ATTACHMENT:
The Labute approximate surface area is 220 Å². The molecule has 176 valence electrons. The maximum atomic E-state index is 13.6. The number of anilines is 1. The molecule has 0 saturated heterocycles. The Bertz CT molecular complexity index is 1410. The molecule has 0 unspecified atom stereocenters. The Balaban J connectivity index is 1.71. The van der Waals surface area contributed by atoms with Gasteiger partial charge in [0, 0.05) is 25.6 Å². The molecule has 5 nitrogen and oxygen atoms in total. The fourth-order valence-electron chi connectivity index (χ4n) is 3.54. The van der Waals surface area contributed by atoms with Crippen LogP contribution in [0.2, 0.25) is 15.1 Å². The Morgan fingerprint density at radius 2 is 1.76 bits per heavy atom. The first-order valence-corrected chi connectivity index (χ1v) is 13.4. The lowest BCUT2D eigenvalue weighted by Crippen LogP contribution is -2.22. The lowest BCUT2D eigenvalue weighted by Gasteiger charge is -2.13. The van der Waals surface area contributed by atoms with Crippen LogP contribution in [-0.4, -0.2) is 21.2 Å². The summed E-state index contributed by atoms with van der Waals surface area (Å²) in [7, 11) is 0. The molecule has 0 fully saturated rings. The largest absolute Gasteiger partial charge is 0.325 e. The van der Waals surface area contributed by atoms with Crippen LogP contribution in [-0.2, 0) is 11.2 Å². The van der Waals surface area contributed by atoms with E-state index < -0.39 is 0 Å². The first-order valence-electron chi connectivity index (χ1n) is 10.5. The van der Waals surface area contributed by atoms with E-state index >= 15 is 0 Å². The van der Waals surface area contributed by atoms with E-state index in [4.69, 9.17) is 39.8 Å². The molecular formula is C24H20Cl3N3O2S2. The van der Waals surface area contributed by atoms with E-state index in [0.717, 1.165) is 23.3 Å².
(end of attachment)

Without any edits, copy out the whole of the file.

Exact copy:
The Labute approximate surface area is 220 Å². The molecule has 176 valence electrons. The maximum atomic E-state index is 13.6. The number of anilines is 1. The molecule has 0 saturated heterocycles. The Bertz CT molecular complexity index is 1410. The molecule has 0 unspecified atom stereocenters. The Balaban J connectivity index is 1.71. The van der Waals surface area contributed by atoms with Gasteiger partial charge in [0, 0.05) is 25.6 Å². The molecule has 5 nitrogen and oxygen atoms in total. The fourth-order valence-electron chi connectivity index (χ4n) is 3.54. The van der Waals surface area contributed by atoms with Crippen LogP contribution in [0.2, 0.25) is 15.1 Å². The Morgan fingerprint density at radius 2 is 1.76 bits per heavy atom. The first-order valence-corrected chi connectivity index (χ1v) is 13.4. The lowest BCUT2D eigenvalue weighted by Crippen LogP contribution is -2.22. The lowest BCUT2D eigenvalue weighted by Gasteiger charge is -2.13. The van der Waals surface area contributed by atoms with Crippen LogP contribution in [-0.4, -0.2) is 21.2 Å². The summed E-state index contributed by atoms with van der Waals surface area (Å²) in [7, 11) is 0. The molecule has 0 fully saturated rings. The largest absolute Gasteiger partial charge is 0.325 e. The van der Waals surface area contributed by atoms with Crippen LogP contribution in [-0.2, 0) is 11.2 Å². The van der Waals surface area contributed by atoms with E-state index < -0.39 is 0 Å². The first-order valence-electron chi connectivity index (χ1n) is 10.5. The van der Waals surface area contributed by atoms with E-state index >= 15 is 0 Å². The van der Waals surface area contributed by atoms with E-state index in [4.69, 9.17) is 39.8 Å². The molecular formula is C24H20Cl3N3O2S2. The van der Waals surface area contributed by atoms with E-state index in [0.717, 1.165) is 23.3 Å².